Vanderbilt researchers think this AI solution will help hospitals flag suicide risk

Data scientists from Nashville, Tenn.-based Vanderbilt University Medical Center created a machine-learning algorithm to identify which patients may be at risk of suicide, according to Quartz.

The algorithm uses hospital-admissions data like diagnostic history, medication, age, gender and zip code to predict the likelihood a patient could attempt suicide. Using a dataset representing more than 5,000 patients admitted to the hospital for either self-harm or suicide attempts, researchers found in a trial that the algorithm accurately predicted if someone would attempt suicide in the next week about 84 percent of the time. The algorithm was 80 percent accurate at predicting whether a patient would attempt suicide within the next two years.

Colin Walsh, MD, an assistant professor at Vanderbilt's Department of Biomedical Informatics and a project lead on the machine-learning algorithm, told Quartz he wants to see widespread adoption of the solution within hospitals and medical centers. Most patients are only assessed for suicide risk when they seek psychiatric help or present outward symptoms like self-harm. Catching suicide risks early will give physicians more time to give proactive treatment for those not exhibiting obvious symptoms.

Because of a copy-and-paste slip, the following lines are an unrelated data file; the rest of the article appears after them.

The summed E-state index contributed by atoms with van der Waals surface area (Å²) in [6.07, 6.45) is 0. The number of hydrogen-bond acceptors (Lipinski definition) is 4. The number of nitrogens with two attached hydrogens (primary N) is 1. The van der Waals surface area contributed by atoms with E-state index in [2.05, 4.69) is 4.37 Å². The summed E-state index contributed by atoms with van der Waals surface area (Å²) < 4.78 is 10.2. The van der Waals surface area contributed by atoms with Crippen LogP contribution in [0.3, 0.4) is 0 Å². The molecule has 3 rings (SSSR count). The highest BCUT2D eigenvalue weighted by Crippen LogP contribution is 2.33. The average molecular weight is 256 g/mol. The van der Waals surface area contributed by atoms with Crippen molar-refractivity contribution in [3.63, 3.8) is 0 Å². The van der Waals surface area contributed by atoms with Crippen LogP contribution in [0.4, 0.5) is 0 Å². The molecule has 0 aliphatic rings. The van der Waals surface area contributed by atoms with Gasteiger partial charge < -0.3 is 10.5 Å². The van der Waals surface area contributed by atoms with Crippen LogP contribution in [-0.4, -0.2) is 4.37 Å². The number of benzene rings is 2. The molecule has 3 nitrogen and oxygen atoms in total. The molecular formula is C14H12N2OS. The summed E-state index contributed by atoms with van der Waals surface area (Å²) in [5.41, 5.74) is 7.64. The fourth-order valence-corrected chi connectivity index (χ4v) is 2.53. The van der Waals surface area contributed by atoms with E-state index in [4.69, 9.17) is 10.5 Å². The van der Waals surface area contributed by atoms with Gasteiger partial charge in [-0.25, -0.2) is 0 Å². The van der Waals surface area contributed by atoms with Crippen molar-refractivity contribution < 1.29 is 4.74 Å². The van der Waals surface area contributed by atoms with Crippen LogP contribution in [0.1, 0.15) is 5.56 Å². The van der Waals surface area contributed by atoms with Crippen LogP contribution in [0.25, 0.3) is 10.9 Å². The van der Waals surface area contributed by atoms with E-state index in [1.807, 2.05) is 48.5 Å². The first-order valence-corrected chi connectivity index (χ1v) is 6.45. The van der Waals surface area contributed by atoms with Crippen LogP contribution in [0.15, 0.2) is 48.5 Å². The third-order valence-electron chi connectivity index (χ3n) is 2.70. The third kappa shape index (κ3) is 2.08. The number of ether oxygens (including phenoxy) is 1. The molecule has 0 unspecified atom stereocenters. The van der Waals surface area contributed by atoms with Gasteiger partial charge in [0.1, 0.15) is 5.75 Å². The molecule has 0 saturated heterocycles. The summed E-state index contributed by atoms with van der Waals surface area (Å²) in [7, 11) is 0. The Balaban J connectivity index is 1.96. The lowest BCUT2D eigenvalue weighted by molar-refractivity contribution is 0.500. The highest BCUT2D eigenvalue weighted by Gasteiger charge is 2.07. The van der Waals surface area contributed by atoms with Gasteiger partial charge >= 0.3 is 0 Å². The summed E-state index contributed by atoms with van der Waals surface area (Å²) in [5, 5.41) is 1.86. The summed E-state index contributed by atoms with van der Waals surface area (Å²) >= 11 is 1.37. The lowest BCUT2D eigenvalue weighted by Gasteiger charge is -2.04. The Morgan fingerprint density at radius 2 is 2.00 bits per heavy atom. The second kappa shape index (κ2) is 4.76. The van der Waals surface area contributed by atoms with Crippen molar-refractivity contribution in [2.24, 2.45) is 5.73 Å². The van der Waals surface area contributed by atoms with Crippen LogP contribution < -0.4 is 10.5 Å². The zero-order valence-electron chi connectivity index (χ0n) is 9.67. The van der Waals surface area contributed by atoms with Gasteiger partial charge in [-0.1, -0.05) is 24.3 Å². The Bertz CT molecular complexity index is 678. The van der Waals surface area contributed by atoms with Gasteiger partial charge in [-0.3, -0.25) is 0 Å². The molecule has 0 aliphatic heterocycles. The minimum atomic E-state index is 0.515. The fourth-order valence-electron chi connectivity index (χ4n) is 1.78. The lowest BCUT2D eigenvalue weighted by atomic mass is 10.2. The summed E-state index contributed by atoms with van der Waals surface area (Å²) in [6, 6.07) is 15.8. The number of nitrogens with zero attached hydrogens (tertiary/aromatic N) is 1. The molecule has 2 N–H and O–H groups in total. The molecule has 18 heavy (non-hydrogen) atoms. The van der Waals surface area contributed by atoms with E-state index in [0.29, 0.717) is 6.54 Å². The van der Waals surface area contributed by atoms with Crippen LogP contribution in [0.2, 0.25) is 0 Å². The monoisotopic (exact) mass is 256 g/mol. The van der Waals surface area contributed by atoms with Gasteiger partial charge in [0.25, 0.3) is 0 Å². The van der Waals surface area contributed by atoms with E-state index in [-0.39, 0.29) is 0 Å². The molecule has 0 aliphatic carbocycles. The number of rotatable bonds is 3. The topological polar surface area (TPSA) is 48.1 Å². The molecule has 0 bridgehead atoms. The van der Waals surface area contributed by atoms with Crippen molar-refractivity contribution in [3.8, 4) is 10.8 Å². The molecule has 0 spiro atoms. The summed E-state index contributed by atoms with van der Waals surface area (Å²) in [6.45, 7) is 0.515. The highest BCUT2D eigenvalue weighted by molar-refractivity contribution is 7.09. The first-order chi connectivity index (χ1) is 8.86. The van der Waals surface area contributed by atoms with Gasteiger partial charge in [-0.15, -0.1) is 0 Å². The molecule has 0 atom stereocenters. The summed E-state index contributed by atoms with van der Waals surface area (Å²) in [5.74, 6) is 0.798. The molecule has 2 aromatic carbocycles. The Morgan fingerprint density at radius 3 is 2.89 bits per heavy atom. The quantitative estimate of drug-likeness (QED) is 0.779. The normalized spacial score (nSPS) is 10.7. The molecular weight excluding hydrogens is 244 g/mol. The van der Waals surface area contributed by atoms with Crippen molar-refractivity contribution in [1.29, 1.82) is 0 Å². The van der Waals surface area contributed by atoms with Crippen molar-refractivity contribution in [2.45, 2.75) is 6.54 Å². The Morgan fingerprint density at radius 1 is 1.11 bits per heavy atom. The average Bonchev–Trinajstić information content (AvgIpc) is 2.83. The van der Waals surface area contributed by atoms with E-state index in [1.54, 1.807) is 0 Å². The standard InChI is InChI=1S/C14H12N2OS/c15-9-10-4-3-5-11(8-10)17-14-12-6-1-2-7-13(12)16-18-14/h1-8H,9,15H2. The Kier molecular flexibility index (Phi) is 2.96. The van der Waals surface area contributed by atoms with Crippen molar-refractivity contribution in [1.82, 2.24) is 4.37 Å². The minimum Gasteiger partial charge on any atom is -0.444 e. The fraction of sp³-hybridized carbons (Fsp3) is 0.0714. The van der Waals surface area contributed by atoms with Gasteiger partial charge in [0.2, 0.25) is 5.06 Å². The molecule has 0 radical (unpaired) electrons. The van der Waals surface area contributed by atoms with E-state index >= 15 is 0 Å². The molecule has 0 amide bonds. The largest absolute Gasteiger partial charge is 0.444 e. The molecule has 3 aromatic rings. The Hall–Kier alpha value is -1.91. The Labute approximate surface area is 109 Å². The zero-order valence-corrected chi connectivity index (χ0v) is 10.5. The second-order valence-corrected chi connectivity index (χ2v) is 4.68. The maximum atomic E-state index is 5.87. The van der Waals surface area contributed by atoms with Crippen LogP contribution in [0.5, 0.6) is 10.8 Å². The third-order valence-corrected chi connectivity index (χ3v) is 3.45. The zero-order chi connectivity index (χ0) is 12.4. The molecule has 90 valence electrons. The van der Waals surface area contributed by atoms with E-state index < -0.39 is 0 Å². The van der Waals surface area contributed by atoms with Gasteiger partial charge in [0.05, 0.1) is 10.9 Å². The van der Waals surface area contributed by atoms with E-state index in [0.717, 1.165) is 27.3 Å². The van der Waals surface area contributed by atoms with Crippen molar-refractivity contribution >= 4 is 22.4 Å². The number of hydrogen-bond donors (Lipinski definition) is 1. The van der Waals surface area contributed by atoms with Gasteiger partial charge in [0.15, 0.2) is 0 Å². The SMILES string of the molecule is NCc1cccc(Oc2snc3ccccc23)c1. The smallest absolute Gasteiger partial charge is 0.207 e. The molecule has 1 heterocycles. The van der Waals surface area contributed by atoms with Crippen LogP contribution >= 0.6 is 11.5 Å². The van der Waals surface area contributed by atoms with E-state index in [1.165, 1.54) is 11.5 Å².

Dr. Walsh is working with physicians to create an intervention program based on the algorithm. In high-risk cases, a patient may be asked to spend several supervised days at the hospital, whether the patient volunteers or not. Follow-up care like appointments with psychiatrists after discharge and post-visit phone calls would be part of an intervention program for patients with lower suicide risks.

For the full report, click here.

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